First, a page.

However, the library at Japan House is the extreme opposite. It amounts to just one wall of exquisitely selected books chosen to highlight the best of Japanese culture, selected by noted book curator Haba Yoshitaka.

Haba Yoshitaka

The curator of the Library at Japan House, Haba Yoshitaka, is a leading expert in the emerging field of ‘book direction’. The aim is to create innovative ways in which we interact with books. He recently gave a talk on his philosophy of book direction:

As conventional bookstores and libraries experience declining numbers, Haba aims instead to bring books to people and make them relevant and accessible to their daily lives. From the Japan House Library to specialized book areas in hospitals, nurseries and even Kyoto City Zoo, Haba has curated a wide range of book direction services for libraries at locations inside and outside Japan.

The Japan House ‘library’ is not, then, your average ‘library’.

Haba’s selection fills just one wall. Opposite it is a wall which plays host to changing exhibitions of books. It is currently showing a display of manga books addressing issues of gender and diversity.

LGBT+: Diversity in Manga

The display was organised to coincide with ‘Pride In London’ last month (June). It brings together about 50 manga from different eras, and from different genres, each of them depicting diverse representations of gender and sexuality expression. It’s designed to explore ‘the impact of Japanese manga culture on the understanding and perceptions of gender and sexual diversity in Japan’.

The LGBT+: Diversity in Manga display at Japan House

Japan is still a very conservative society. Manga, with its enormous appeal and huge range of audiences, has been a potent force in spreading awareness of modern ideas of gender diversity and alternative sexualities, especially among younger people.

The display picks out half a dozen key works and themes.

Women as men; men as women

Cross-dressing has been around as long as manga, with the great pioneer of the form, Tezuku Osamu, writing a story titled Princess Knight about a cross-dressing female knight, said to have been inspired by the theatrical troupe made up entirely of women among whom he spent his boyhood.

Many other cross-dressing characters have appeared in manga, including Oscar, a beautiful lady who dresses as a man to lead the Royal Guard in The Rose of Versailles, a strip set during the French Revolution; and the cross-dressing male university student Koibuchi Kuranosuke who appears in Higashimura Akiko’s Princess Jellyfish, a romantic comedy about a group of women who live in an apartment block.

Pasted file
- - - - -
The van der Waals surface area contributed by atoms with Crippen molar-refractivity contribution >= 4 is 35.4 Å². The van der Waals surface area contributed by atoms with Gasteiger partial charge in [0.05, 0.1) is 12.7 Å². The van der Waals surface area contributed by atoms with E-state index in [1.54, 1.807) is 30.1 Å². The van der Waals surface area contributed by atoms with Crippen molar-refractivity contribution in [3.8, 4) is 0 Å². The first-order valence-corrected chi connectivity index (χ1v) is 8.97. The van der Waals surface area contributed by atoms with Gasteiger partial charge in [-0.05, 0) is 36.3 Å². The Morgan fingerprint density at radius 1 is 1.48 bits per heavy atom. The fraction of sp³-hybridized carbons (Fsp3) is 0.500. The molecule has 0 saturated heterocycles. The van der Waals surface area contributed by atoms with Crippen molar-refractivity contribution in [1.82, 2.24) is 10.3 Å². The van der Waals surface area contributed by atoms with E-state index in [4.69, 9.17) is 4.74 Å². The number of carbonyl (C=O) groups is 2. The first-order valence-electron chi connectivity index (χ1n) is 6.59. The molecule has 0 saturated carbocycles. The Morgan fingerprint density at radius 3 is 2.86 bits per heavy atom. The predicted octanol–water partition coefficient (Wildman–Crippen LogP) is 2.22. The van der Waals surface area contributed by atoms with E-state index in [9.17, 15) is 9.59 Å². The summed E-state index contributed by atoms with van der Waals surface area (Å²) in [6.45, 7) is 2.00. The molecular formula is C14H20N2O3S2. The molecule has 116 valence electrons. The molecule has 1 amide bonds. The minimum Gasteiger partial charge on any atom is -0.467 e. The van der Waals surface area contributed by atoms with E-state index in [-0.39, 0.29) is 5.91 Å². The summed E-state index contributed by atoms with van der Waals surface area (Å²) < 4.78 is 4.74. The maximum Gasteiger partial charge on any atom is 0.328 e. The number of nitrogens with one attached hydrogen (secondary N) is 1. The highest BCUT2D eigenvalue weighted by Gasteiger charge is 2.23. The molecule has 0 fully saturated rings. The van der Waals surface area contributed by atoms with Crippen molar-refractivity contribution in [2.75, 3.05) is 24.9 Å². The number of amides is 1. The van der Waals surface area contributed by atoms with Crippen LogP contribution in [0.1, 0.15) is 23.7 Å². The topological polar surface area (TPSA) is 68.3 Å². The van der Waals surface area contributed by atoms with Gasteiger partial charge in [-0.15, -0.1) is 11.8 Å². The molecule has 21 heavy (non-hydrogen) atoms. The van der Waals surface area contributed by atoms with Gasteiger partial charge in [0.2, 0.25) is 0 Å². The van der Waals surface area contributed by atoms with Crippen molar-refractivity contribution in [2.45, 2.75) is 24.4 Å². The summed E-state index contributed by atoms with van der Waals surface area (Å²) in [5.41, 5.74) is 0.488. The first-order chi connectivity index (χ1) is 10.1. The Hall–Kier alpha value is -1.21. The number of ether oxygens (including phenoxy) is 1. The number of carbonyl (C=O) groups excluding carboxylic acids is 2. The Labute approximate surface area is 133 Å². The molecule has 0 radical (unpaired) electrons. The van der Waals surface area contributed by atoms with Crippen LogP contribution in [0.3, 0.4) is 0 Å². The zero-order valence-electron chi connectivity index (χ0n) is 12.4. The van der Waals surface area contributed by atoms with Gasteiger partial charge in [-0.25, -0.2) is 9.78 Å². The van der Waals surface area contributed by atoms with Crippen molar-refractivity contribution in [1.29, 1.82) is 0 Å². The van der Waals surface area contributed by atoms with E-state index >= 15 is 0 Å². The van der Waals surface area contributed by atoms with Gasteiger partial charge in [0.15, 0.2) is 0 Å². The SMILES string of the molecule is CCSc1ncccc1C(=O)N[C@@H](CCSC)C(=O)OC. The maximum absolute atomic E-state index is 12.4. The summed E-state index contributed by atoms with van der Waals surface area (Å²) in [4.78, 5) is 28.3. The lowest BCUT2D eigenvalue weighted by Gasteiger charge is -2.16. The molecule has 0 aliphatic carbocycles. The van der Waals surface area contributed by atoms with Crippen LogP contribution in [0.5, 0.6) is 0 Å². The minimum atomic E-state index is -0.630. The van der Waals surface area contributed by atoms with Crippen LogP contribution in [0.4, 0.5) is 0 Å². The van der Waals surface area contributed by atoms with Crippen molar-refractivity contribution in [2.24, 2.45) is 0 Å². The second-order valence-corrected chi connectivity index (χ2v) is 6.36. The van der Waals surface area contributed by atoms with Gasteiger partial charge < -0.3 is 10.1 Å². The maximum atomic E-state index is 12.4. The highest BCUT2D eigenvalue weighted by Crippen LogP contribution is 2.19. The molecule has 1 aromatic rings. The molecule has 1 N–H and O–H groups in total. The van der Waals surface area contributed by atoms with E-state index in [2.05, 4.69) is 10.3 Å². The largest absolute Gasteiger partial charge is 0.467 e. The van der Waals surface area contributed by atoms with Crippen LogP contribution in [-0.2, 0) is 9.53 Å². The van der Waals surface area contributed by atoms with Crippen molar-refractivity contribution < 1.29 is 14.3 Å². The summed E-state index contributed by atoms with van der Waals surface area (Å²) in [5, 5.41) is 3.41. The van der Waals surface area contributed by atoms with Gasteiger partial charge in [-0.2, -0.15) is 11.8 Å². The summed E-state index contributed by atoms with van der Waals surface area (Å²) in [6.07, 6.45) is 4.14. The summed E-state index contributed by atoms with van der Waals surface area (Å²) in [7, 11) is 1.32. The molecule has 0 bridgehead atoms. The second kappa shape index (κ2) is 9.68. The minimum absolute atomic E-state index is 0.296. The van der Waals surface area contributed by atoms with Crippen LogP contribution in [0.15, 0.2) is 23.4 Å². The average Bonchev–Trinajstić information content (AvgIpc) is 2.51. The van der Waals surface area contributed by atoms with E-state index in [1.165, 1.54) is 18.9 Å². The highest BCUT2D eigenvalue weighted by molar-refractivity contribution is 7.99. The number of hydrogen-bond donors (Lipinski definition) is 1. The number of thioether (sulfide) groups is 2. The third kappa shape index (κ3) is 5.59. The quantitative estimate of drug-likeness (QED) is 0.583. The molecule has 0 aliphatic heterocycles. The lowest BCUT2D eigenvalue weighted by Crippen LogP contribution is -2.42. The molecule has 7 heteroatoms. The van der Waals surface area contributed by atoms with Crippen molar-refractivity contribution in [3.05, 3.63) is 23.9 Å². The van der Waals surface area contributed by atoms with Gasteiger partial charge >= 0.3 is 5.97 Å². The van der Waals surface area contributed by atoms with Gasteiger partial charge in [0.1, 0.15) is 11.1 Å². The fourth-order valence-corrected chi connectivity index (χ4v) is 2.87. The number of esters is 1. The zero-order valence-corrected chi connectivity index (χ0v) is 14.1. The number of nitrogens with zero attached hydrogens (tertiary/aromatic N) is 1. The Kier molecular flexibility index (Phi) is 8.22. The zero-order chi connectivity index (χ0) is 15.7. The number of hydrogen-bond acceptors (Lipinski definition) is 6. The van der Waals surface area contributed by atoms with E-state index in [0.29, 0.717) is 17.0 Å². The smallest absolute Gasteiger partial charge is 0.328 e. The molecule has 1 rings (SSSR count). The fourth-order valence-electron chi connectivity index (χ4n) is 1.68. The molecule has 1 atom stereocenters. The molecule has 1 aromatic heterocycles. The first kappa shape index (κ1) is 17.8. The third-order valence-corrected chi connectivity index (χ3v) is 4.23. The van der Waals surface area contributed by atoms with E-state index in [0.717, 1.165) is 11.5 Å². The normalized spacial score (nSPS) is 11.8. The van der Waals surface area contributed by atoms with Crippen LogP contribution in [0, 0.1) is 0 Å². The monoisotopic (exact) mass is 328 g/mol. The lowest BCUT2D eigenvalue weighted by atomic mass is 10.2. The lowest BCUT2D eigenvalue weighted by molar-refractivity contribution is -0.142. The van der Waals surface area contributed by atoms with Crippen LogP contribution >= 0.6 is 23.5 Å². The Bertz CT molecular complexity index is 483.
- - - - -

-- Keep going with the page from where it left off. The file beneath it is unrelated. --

The Year 24 Flower Group

The name refers to a group of female manga artists who were born around 1949 (Shōwa Year 24 in the Japanese calendar) and are said to have laid the foundations for contemporary shōjo manga (comics for girls). The movement included Moto Hagio, Yumiko Ōshima, and Keiko Takemiya.

Their works used complicated layouts and styles of expression which hadn’t been seen in girls’ comics before, and they also tackled subject matter previously not covered in girls’ comics such as science fiction and fantasy.

They emphasised characterisation and depicted romantic attachments between young men which eventually developed into the specialised manga genre known today as BL or Boys Love (shōnen-ai). (Hagio Moto herself, one of the ‘founding mothers’ of shojo manga (manga aimed at girls) was at Japan House a few months ago, discussing her role in these innovations. Irritating to have missed it.)

Boys Love

BL is a genre which depicts romantic and sexual relationships between men. The wall label discusses the various Japanese terms which have applied to these kinds of stories, implying subtle gradations in and distinctions, both within and beyond the genre.

Crossing boundaries

Many manga artists started out creating self-published dōjinshi works. One such is Yoshinaga Fumi whose manga Ōoku which applies gender-bending to early modern Edo-period Japan, creating a female shogun who is served by a harem of men known as the Ōoku. 

Gay art legend Tagame Gengoroh wrote the runaway best-seller My Brother’s Husband, on display here and at the British Museum’s manga exhibition. He also was in London earlier in the year to discuss his work. The blurring of sexual identities helps to blur boundaries between genres, as well, with plotlines becoming capable of greater latitude and variety.

A more recent addition is the strip What Did You Eat Yesterday? which chronicles a gay couple’s day-to-day life through the meals they share together. Sometimes it reads like a recipe book. Its quiet domesticity is another way of raising awareness and opening doors about same-sex couples.